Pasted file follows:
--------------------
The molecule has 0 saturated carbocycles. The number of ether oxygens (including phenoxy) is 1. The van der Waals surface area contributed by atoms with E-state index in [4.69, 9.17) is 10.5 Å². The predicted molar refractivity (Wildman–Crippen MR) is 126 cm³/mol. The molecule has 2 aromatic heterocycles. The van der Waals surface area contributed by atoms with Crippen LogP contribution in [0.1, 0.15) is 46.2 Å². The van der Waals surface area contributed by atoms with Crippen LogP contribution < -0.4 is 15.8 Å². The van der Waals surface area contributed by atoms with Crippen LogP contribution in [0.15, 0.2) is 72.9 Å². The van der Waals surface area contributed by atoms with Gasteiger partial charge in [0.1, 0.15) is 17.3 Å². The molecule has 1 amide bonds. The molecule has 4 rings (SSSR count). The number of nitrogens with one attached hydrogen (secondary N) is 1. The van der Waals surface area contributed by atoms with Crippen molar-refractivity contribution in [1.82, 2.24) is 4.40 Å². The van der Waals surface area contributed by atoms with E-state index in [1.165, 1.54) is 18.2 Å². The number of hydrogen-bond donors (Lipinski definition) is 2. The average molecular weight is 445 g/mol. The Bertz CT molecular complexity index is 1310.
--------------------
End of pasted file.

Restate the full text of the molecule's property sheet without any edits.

The molecule has 0 saturated carbocycles. The number of ether oxygens (including phenoxy) is 1. The van der Waals surface area contributed by atoms with E-state index in [4.69, 9.17) is 10.5 Å². The predicted molar refractivity (Wildman–Crippen MR) is 126 cm³/mol. The molecule has 2 aromatic heterocycles. The van der Waals surface area contributed by atoms with Crippen LogP contribution in [0.1, 0.15) is 46.2 Å². The van der Waals surface area contributed by atoms with Crippen LogP contribution < -0.4 is 15.8 Å². The van der Waals surface area contributed by atoms with Crippen LogP contribution in [0.15, 0.2) is 72.9 Å². The van der Waals surface area contributed by atoms with Gasteiger partial charge in [0.1, 0.15) is 17.3 Å². The molecule has 1 amide bonds. The molecule has 4 rings (SSSR count). The number of nitrogens with one attached hydrogen (secondary N) is 1. The van der Waals surface area contributed by atoms with Crippen molar-refractivity contribution in [1.82, 2.24) is 4.40 Å². The van der Waals surface area contributed by atoms with E-state index in [1.165, 1.54) is 18.2 Å². The number of hydrogen-bond donors (Lipinski definition) is 2. The average molecular weight is 445 g/mol. The Bertz CT molecular complexity index is 1310.